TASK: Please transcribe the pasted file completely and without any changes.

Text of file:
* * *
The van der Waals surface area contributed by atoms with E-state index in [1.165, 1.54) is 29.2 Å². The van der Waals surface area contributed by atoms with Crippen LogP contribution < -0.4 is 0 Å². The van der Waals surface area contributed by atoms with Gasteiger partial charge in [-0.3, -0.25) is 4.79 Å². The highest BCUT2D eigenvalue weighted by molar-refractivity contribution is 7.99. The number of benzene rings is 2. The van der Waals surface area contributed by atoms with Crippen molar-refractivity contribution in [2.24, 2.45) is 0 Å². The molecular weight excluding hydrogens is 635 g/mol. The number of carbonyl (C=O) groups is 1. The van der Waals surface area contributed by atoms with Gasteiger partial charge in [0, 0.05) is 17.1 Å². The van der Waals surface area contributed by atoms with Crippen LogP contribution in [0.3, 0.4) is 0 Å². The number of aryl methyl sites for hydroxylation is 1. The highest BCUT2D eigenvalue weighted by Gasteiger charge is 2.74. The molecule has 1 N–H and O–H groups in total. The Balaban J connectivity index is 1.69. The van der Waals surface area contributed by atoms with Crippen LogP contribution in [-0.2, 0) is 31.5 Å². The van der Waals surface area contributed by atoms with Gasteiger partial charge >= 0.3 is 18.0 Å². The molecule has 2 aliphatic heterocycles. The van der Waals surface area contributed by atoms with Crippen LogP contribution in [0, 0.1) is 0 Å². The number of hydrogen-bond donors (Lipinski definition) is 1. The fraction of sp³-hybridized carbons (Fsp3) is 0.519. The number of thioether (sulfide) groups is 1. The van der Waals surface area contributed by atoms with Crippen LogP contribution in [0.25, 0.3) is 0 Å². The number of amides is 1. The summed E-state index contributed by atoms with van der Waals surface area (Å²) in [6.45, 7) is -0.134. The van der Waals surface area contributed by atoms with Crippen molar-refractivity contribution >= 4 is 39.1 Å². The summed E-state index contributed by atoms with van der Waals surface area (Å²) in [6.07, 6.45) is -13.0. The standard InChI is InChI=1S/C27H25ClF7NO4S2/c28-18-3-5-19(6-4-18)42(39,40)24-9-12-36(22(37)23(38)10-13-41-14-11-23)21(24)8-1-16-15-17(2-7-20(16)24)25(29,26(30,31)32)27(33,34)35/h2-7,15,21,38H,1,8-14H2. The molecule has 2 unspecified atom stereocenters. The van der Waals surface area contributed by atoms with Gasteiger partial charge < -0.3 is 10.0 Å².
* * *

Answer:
The van der Waals surface area contributed by atoms with E-state index in [1.165, 1.54) is 29.2 Å². The van der Waals surface area contributed by atoms with Crippen LogP contribution < -0.4 is 0 Å². The van der Waals surface area contributed by atoms with Gasteiger partial charge in [-0.3, -0.25) is 4.79 Å². The highest BCUT2D eigenvalue weighted by molar-refractivity contribution is 7.99. The number of benzene rings is 2. The van der Waals surface area contributed by atoms with Crippen molar-refractivity contribution in [2.24, 2.45) is 0 Å². The molecular weight excluding hydrogens is 635 g/mol. The number of carbonyl (C=O) groups is 1. The van der Waals surface area contributed by atoms with Gasteiger partial charge in [0, 0.05) is 17.1 Å². The van der Waals surface area contributed by atoms with Crippen LogP contribution in [0.3, 0.4) is 0 Å². The number of aryl methyl sites for hydroxylation is 1. The highest BCUT2D eigenvalue weighted by Gasteiger charge is 2.74. The molecule has 1 N–H and O–H groups in total. The Balaban J connectivity index is 1.69. The van der Waals surface area contributed by atoms with Crippen LogP contribution in [-0.2, 0) is 31.5 Å². The van der Waals surface area contributed by atoms with Gasteiger partial charge >= 0.3 is 18.0 Å². The molecule has 2 aliphatic heterocycles. The van der Waals surface area contributed by atoms with Crippen LogP contribution in [0, 0.1) is 0 Å². The number of hydrogen-bond donors (Lipinski definition) is 1. The fraction of sp³-hybridized carbons (Fsp3) is 0.519. The number of thioether (sulfide) groups is 1. The van der Waals surface area contributed by atoms with Crippen LogP contribution in [0.25, 0.3) is 0 Å². The number of amides is 1. The summed E-state index contributed by atoms with van der Waals surface area (Å²) in [6.45, 7) is -0.134. The van der Waals surface area contributed by atoms with Crippen molar-refractivity contribution >= 4 is 39.1 Å². The summed E-state index contributed by atoms with van der Waals surface area (Å²) in [6.07, 6.45) is -13.0. The standard InChI is InChI=1S/C27H25ClF7NO4S2/c28-18-3-5-19(6-4-18)42(39,40)24-9-12-36(22(37)23(38)10-13-41-14-11-23)21(24)8-1-16-15-17(2-7-20(16)24)25(29,26(30,31)32)27(33,34)35/h2-7,15,21,38H,1,8-14H2. The molecule has 2 unspecified atom stereocenters. The van der Waals surface area contributed by atoms with Gasteiger partial charge < -0.3 is 10.0 Å².